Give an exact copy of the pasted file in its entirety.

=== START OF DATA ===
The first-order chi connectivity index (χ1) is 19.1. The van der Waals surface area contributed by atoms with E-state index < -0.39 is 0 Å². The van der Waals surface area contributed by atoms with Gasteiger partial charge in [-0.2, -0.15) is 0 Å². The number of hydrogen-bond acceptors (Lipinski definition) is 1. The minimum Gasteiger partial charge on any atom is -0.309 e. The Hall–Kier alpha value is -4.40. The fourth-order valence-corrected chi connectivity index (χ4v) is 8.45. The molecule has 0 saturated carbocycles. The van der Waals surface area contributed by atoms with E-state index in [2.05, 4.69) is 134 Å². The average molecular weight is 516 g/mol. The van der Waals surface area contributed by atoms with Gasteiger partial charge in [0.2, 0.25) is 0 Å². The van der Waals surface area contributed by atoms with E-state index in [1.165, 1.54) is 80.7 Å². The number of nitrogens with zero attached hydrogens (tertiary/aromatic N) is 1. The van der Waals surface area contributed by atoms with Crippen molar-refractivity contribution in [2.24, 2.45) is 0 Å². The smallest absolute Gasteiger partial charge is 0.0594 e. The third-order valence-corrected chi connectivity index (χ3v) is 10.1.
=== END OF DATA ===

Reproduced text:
The first-order chi connectivity index (χ1) is 19.1. The van der Waals surface area contributed by atoms with E-state index < -0.39 is 0 Å². The van der Waals surface area contributed by atoms with Gasteiger partial charge in [-0.2, -0.15) is 0 Å². The number of hydrogen-bond acceptors (Lipinski definition) is 1. The minimum Gasteiger partial charge on any atom is -0.309 e. The Hall–Kier alpha value is -4.40. The fourth-order valence-corrected chi connectivity index (χ4v) is 8.45. The molecule has 0 saturated carbocycles. The van der Waals surface area contributed by atoms with E-state index in [2.05, 4.69) is 134 Å². The average molecular weight is 516 g/mol. The van der Waals surface area contributed by atoms with Gasteiger partial charge in [0.2, 0.25) is 0 Å². The van der Waals surface area contributed by atoms with E-state index in [1.165, 1.54) is 80.7 Å². The number of nitrogens with zero attached hydrogens (tertiary/aromatic N) is 1. The van der Waals surface area contributed by atoms with Crippen molar-refractivity contribution in [2.24, 2.45) is 0 Å². The smallest absolute Gasteiger partial charge is 0.0594 e. The third-order valence-corrected chi connectivity index (χ3v) is 10.1.